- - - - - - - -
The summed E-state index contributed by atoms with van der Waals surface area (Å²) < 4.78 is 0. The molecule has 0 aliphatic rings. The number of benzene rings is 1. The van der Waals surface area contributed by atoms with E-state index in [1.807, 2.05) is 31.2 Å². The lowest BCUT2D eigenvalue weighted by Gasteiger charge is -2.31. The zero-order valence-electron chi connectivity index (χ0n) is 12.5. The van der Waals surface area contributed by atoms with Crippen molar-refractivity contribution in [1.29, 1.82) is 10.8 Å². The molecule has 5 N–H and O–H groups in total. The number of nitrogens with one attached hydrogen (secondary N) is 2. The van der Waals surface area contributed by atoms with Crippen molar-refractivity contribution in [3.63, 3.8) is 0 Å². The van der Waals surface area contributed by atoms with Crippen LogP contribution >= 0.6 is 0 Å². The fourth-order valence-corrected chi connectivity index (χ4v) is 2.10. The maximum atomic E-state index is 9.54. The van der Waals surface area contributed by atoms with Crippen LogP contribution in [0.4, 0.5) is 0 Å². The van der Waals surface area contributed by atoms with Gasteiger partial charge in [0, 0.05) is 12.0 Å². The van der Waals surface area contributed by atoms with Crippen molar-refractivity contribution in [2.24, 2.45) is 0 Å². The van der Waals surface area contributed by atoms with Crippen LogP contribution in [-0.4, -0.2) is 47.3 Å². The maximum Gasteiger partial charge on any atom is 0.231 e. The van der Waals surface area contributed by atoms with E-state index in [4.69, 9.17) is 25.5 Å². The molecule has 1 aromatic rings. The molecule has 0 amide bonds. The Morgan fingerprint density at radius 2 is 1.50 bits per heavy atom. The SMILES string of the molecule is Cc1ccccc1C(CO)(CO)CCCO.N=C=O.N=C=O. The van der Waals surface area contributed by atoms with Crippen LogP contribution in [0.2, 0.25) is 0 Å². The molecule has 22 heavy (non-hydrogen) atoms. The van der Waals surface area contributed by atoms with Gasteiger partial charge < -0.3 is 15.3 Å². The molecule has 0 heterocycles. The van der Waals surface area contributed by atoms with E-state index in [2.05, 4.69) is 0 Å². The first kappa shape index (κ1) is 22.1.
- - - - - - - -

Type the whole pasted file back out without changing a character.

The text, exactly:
The summed E-state index contributed by atoms with van der Waals surface area (Å²) < 4.78 is 0. The molecule has 0 aliphatic rings. The number of benzene rings is 1. The van der Waals surface area contributed by atoms with E-state index in [1.807, 2.05) is 31.2 Å². The lowest BCUT2D eigenvalue weighted by Gasteiger charge is -2.31. The zero-order valence-electron chi connectivity index (χ0n) is 12.5. The van der Waals surface area contributed by atoms with Crippen molar-refractivity contribution in [1.29, 1.82) is 10.8 Å². The molecule has 5 N–H and O–H groups in total. The number of nitrogens with one attached hydrogen (secondary N) is 2. The van der Waals surface area contributed by atoms with Crippen molar-refractivity contribution in [3.63, 3.8) is 0 Å². The van der Waals surface area contributed by atoms with Crippen LogP contribution >= 0.6 is 0 Å². The fourth-order valence-corrected chi connectivity index (χ4v) is 2.10. The maximum atomic E-state index is 9.54. The van der Waals surface area contributed by atoms with Crippen LogP contribution in [0.4, 0.5) is 0 Å². The van der Waals surface area contributed by atoms with Gasteiger partial charge in [0, 0.05) is 12.0 Å². The van der Waals surface area contributed by atoms with Crippen molar-refractivity contribution in [2.24, 2.45) is 0 Å². The van der Waals surface area contributed by atoms with Crippen LogP contribution in [-0.4, -0.2) is 47.3 Å². The maximum Gasteiger partial charge on any atom is 0.231 e. The van der Waals surface area contributed by atoms with E-state index in [4.69, 9.17) is 25.5 Å². The molecule has 1 aromatic rings. The molecule has 0 amide bonds. The Morgan fingerprint density at radius 2 is 1.50 bits per heavy atom. The SMILES string of the molecule is Cc1ccccc1C(CO)(CO)CCCO.N=C=O.N=C=O. The van der Waals surface area contributed by atoms with Crippen LogP contribution in [0.2, 0.25) is 0 Å². The molecule has 22 heavy (non-hydrogen) atoms. The van der Waals surface area contributed by atoms with Gasteiger partial charge < -0.3 is 15.3 Å². The molecule has 0 heterocycles. The van der Waals surface area contributed by atoms with E-state index in [2.05, 4.69) is 0 Å². The first kappa shape index (κ1) is 22.1.